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                  Well, if it is a matter of staying in the universe, or getting off, then that does sound a bit binary to me. Either you are in, or you are out. The point at which one decide to get out is different for everyone, that’s true.

                  In my ideal world, computers and phones would be more like houses and cars, and less like microwaves and vacuum cleaners. That is, people see it as a big investment that should last a while. And therefore they think long and hard on what they need and how they want to use it. And then they make it happen and actually are able to make use of it for many years.

                  If you move into a new place with a bad kitchen, or decide after a couple of years that you want to remodel the one you have, then you take some time to think about what you want. What kind of cook are you? Just heating up pre-made meals, or preparing multi-course dinners every weekend? But also: how much money you are willing to spend? You make a plan of this kitchen you want. Then you either pay some handyman to pull the pipes, install the sink, etc. or you do everything yourself, if you have the skills and are willing to spend the time. You can even hire someone to design the plan for you.

                  That is a big investment and it only works because it is assumed that once you have something that works for you, you can use that for many years to come. You can buy a new juicer perhaps, but the general flow still works. The problem is that people buy a computer like it was a microwave with only a few buttons and one function, but perform all kinds of operations on it like it was a complete kitchen.

                  The kitchen approach should be possible, I think. Theoretically. Because for all the constant drive for change, most fundamentals of computer use have remained the same for a long time. Just as the fundamentals of cooking have remained stable for many years. New trends, ingredients and styles notwithstanding.

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                    Well, if it is a matter of staying in the universe, or getting off, then that does sound a bit binary to me. Either you are in, or you are out. The point at which one decide to get out is different for everyone, that’s true.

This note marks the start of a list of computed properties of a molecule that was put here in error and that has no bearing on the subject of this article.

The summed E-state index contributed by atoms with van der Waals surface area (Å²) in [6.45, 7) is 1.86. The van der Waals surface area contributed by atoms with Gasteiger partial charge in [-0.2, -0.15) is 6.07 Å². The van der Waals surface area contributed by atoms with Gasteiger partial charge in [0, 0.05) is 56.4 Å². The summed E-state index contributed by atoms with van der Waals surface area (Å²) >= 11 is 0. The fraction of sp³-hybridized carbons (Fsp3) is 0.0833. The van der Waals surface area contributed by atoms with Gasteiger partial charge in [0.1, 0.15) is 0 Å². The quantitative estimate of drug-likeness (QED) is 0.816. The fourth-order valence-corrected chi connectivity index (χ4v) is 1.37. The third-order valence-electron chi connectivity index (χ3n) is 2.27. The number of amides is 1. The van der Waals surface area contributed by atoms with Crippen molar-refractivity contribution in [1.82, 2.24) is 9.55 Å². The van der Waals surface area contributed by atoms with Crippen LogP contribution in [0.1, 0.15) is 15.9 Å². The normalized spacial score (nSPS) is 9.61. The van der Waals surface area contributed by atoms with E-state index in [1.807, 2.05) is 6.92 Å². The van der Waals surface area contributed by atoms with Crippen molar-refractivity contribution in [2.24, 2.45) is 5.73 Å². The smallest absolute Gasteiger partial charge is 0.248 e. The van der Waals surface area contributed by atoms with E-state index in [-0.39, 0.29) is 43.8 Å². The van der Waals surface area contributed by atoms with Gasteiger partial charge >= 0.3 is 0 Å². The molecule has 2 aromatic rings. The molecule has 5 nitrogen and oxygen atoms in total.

It doesn’t have to be a binary choice. I’m invested in the Apple ecosystem very much (iPhone, iPad Pro,  Watch, several MacBook machines) but I don’t use almost any of iCloud services. I pay Fastmail to host all my emails and I also use their CardDAV/CalDAV services for contacts and calendars instead of iCloud. I keep my backups locally and don’t upload them to iCloud. I don’t use Messages in iCloud because I prefer to keep them confined to my devices (these days I tend to switch as much people as I can to Matrix et. al and get them off of mainstream messaging apps as much as possible simply because I feel that’s the right thing to do). I use Spotify instead of Apple Music and… you get the picture.

                    The only reason I’m not switching to non-Apple hardware is because there’s nothing better out there that would suit me, but using Apple hardware without iCloud services is doable and works in practice, and should you decide to do so, you can self host around 80% of stuff offered by iCloud.

                    You don’t have to go all in when it comes to The Ecosystem should you decide not to.

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                      ^ this. I use Nextcloud, but I do enjoy me little a copy and paste between my Mac and iPhone, as a treat.

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                        Oh, that indeed sounds better than I thought it was. I honestly don’t know, I’ve never owned an Apple device in my live. Initially because they were simply too expensive for me, but when the iPhone came and forced users on their app store, iTunes etc, I lost interest. Maybe I was projecting too much 90’s Microsoft on Apple.

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                    They say shit like this, but I haven’t seen evidence of it. What people call “lock-in” tends to be “your devices work together”. I’m not tied too down in any ecosystem, so can switch any time I want. The problem is I’m slightly tired of never having to settle down.

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                      Not long ago I tried to figure out how to stream videos from an ipad to my TV. That made me realise how locked in Apple’s ecosystem really is. My relatively recent (2018) LG TV has some support for Airplay v1 (a proprietary Apple protocol), but the ipad only supports Airplay v2, so that’s out. The TV has support for Wi-Fi direct (some sort of open standard, it seems), but iOS doesn’t support it. It doesn’t support the Chromecast protocol either, which the TV seems to support. I am using a media box with Kodi but there don’t seem to be any useful streaming options there that work with Apple, either.

                      Every resource I find online seems to indicate that there are plenty of options with Android, Linux or even Windows to make this work, though.

                      In the spirit of people typically hating on Linux: It’s 2021, streaming some video from a phone or tablet to my TV should not be difficult!

                      Yes, devices work together, but only as far as they’re all Apple. That’s exactly what lock-in means: you’d have to replace all your devices at once to break out of that lock-in.